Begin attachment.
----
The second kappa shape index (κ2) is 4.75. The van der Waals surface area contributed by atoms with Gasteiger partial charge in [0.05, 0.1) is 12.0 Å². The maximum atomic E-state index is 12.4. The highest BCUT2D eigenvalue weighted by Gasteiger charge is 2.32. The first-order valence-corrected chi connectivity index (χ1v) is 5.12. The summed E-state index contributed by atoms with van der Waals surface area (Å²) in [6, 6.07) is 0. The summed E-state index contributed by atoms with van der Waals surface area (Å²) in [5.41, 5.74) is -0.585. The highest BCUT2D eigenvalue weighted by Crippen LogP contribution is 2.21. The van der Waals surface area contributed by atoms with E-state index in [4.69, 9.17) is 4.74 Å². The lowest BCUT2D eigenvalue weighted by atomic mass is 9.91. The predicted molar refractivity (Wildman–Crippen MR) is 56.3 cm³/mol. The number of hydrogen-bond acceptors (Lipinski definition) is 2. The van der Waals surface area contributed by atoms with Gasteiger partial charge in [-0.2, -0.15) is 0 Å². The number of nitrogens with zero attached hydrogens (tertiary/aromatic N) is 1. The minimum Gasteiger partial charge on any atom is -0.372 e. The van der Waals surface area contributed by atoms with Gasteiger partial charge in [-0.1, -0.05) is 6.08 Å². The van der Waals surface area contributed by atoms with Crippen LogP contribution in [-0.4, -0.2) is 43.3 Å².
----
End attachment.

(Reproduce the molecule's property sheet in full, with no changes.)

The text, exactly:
The second kappa shape index (κ2) is 4.75. The van der Waals surface area contributed by atoms with Gasteiger partial charge in [0.05, 0.1) is 12.0 Å². The maximum atomic E-state index is 12.4. The highest BCUT2D eigenvalue weighted by Gasteiger charge is 2.32. The first-order valence-corrected chi connectivity index (χ1v) is 5.12. The summed E-state index contributed by atoms with van der Waals surface area (Å²) in [6, 6.07) is 0. The summed E-state index contributed by atoms with van der Waals surface area (Å²) in [5.41, 5.74) is -0.585. The highest BCUT2D eigenvalue weighted by Crippen LogP contribution is 2.21. The van der Waals surface area contributed by atoms with E-state index in [4.69, 9.17) is 4.74 Å². The lowest BCUT2D eigenvalue weighted by atomic mass is 9.91. The predicted molar refractivity (Wildman–Crippen MR) is 56.3 cm³/mol. The number of hydrogen-bond acceptors (Lipinski definition) is 2. The van der Waals surface area contributed by atoms with Gasteiger partial charge in [-0.2, -0.15) is 0 Å². The number of nitrogens with zero attached hydrogens (tertiary/aromatic N) is 1. The minimum Gasteiger partial charge on any atom is -0.372 e. The van der Waals surface area contributed by atoms with Gasteiger partial charge in [-0.1, -0.05) is 6.08 Å². The van der Waals surface area contributed by atoms with Crippen LogP contribution in [-0.4, -0.2) is 43.3 Å².